Winemakers are increasingly using phenol data of the vineyard and cellar to manage the colour and tannins in order to improve the general quality of their wines. By means of analyses and consultation more data becomes available.
Phenols are chemical compounds, which are associated with phenol groups, consisting of six carbon benzene rings. Phenols are very reactive and can inter alia bind to proteins or other phenols.
Grape phenols can be divided into non-flavonoids, which occur mainly in the pulp and flavonoids, which occur mainly in the seeds, but also to lesser extent in the skins and stems (flavanols) or mainly in the skins and stems (flavonols). Anthocyanins, which are responsible for the red colour of red grapes and also occur in the skins, are also a flavonoid. Five different anthocyanin compounds occur in red grapes, of which malvidin is the most dominant one. Both the skin tannins and anthocyanin concentrations increase after veraison of the grapes, until a stage which is known as optimal phenolic ripeness. After that the concentrations commence to decrease. The phenol concentrations can be influenced by different factors, like berry size, seed size, number of seeds and skin-pulp ratio.
Phenolic analyses are mainly used for red wine making. It can however also be used for Chardonnay to differentiate between the different press fractions and sites. Phenol concentrations can however not be interpreted directly like acid or sugar concentrations, seeing that different assays are used and cultivar and origin differences will also occur. Phenol concentrations can be determined at different stages, but the most general are at veraison, a fortnight and one week before harvest, at harvest and at different stages of production, like alcoholic fermentation and rackings. Analyses that are executed after alcoholic fermentation can inter alia be used for compiling blends, oxygen management, determining sulphur dioxide levels and the use of wood.
Optimal colour in red wines can be obtained by understanding certain vineyard conditions, like light, nitrogen deficiencies, cultivar and co-pigmentation, better. Light exposure promotes colour formation, while higher temperatures above 36,5°C cause colour degradation. Innovative practices, like the orientation of the vine row, are consequently required where light exposure is obtained without direct sunlight. Regulated nitrogen deficiency promotes colour formation even if the same berry mass, sugar and acid concentrations are maintained. It happens because surplus nitrogen in the berries suppresses the phenolic pathway for colour formation. The nitrogen concentration in berries also correlates with the yeast assimilable nitrogen (YAN) of the resulting grape juice.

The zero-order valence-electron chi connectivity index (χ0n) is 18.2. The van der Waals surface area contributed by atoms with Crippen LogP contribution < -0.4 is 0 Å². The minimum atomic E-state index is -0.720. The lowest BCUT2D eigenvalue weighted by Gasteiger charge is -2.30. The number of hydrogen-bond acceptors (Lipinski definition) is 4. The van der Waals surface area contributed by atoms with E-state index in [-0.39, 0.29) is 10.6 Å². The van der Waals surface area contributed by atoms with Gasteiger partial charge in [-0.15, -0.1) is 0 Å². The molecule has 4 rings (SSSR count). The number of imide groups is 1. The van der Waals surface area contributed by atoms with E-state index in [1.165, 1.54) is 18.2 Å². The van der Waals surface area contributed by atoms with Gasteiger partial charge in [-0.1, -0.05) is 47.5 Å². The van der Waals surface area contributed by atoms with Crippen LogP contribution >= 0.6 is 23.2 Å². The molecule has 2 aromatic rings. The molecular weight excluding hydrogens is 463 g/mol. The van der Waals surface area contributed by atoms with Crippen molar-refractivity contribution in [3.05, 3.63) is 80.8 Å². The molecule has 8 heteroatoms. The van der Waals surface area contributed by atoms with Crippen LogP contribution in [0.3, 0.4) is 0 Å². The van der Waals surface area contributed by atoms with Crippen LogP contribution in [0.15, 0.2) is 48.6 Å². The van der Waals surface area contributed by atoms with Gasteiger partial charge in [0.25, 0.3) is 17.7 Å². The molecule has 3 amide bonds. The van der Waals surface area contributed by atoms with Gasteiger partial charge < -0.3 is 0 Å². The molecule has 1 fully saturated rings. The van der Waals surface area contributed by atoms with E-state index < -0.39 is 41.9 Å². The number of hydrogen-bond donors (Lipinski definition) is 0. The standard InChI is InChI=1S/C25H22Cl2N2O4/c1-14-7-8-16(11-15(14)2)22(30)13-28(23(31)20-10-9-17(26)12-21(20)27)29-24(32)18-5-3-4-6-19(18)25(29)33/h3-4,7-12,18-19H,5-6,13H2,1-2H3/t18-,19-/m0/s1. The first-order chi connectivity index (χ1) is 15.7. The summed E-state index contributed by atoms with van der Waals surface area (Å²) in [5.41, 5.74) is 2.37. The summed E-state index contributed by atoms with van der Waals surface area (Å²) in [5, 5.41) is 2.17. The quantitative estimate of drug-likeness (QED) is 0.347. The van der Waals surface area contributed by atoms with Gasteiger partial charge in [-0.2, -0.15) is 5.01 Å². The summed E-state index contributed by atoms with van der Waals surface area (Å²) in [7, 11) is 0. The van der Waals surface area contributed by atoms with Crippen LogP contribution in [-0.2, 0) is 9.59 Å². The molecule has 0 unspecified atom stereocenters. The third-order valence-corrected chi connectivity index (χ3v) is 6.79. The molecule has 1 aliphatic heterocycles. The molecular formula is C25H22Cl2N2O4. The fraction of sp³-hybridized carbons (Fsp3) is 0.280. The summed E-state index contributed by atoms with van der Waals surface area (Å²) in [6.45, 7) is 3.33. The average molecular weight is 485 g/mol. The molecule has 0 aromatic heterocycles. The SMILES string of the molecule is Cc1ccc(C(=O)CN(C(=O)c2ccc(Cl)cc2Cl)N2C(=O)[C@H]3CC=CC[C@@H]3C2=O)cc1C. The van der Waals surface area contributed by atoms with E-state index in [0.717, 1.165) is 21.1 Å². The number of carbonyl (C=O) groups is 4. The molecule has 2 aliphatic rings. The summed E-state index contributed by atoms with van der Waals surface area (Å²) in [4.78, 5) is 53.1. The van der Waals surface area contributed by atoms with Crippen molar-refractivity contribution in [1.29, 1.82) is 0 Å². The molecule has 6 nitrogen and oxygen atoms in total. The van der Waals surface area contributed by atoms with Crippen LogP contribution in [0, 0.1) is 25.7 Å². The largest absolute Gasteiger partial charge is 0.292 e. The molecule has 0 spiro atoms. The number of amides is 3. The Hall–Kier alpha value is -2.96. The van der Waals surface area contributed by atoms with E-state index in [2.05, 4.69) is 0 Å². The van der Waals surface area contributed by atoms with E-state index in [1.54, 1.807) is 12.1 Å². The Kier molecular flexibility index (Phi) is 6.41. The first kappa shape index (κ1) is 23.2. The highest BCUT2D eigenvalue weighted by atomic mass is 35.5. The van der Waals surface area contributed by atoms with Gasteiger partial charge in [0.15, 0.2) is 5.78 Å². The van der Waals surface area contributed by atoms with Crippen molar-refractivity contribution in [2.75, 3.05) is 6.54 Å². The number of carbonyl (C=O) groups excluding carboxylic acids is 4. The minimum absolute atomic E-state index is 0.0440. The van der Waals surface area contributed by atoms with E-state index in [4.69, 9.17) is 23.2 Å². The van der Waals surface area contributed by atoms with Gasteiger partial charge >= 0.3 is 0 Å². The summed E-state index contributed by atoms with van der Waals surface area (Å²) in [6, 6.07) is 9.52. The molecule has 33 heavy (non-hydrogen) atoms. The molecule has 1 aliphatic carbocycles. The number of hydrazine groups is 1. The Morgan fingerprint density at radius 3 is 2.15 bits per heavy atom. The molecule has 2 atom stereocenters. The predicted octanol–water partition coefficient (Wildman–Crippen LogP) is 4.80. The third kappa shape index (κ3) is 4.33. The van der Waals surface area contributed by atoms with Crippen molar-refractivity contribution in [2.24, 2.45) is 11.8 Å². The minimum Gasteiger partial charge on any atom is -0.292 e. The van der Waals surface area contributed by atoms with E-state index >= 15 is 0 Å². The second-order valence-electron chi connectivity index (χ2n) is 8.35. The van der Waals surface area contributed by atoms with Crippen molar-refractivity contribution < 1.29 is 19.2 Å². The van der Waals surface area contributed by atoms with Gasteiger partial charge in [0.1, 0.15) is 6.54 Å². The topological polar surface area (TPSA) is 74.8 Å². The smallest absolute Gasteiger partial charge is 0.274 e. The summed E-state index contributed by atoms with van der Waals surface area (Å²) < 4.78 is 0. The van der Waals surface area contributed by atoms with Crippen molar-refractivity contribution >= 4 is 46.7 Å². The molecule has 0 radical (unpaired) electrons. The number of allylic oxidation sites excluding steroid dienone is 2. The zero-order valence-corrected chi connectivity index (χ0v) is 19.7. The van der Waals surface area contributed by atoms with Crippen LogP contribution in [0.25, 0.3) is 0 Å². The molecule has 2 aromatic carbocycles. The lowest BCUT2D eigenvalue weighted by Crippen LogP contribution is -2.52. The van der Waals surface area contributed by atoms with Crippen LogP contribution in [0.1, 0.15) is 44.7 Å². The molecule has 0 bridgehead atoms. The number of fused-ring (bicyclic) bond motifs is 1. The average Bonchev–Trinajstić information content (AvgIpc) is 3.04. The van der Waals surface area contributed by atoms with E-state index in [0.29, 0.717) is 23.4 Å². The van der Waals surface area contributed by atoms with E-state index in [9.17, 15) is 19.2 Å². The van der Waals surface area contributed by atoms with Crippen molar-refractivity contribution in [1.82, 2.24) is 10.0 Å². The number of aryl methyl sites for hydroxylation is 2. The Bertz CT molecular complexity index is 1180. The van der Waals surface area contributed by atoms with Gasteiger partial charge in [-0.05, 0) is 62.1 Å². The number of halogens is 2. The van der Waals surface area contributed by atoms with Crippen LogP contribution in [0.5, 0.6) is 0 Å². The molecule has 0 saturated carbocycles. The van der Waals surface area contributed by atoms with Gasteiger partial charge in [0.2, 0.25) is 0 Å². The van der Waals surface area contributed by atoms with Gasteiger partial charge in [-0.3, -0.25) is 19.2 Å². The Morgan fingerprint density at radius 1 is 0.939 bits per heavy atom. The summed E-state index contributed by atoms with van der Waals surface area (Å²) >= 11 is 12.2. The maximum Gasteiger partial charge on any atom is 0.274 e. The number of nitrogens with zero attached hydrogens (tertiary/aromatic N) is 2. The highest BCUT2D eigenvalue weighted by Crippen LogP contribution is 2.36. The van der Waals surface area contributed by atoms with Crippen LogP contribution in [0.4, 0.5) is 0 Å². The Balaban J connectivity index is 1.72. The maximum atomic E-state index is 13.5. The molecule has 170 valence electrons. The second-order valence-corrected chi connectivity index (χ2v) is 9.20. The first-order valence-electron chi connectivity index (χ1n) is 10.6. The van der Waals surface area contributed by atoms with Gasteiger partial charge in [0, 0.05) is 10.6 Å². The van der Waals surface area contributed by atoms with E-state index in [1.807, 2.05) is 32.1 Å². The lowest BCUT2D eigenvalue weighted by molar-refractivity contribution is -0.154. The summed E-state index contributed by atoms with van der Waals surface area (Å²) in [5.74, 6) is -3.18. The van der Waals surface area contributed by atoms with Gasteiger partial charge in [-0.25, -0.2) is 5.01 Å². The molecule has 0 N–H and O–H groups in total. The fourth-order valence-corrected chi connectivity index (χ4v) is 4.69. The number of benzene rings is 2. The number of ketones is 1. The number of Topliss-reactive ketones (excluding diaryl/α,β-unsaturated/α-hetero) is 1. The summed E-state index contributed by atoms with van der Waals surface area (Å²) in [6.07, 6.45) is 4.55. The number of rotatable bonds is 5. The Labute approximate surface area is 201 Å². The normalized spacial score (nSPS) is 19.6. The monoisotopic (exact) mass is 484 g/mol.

Cultivar differences regarding phenols are a complex interaction between anthocyanins and total polyphenols, which is not yet understood clearly. Co-pigmentation is responsible for the shift between red and violet colour nuances and can also increase the colour intensity, colour stability and colour extractability or combinations thereof. Flavons are the most influential co-pigments and certain anthocyanins form co-pigments more readily. Cultivars like Pinot noir and Sangiovese have low concentrations of flavons and the mentioned anthocyanins, which consequently limit co-pigmentation and cause that both cultivars have little colour. Phenolic analyses of grapes can include free and total anthocyanins (as colour indicator), bound anthocyanins (as indicator of mouthfeel and colour stability), total tannins (as indicator of structure) and total polyphenols. It can inter alia be used to monitor the ripening process or compare vineyard blocks. These data also influence cellar decision making, like the stage of harvesting, tannin additions, fermentation temperature, rackings, press fractions and extended skin contact. The bound anthocyanin-tannin ratio can be used as a quality indicator and 20% can be set as aim for Cabernet Sauvignon with a bound anthocyanin concentration of 200 mg/L and a tannin concentration of 1 000 mg/L (Rieger, 2019).
Phenol analyses of grapes and wine can be a handy tool prior to and during winemaking, but are rather used to observe trends, instead of interpreting absolute values.
Chemical structure of phenols.
Rieger, T., 2019. Managing phenolics in the vineyard and winery. Wine Business Monthly, April 2019: 44 – 51.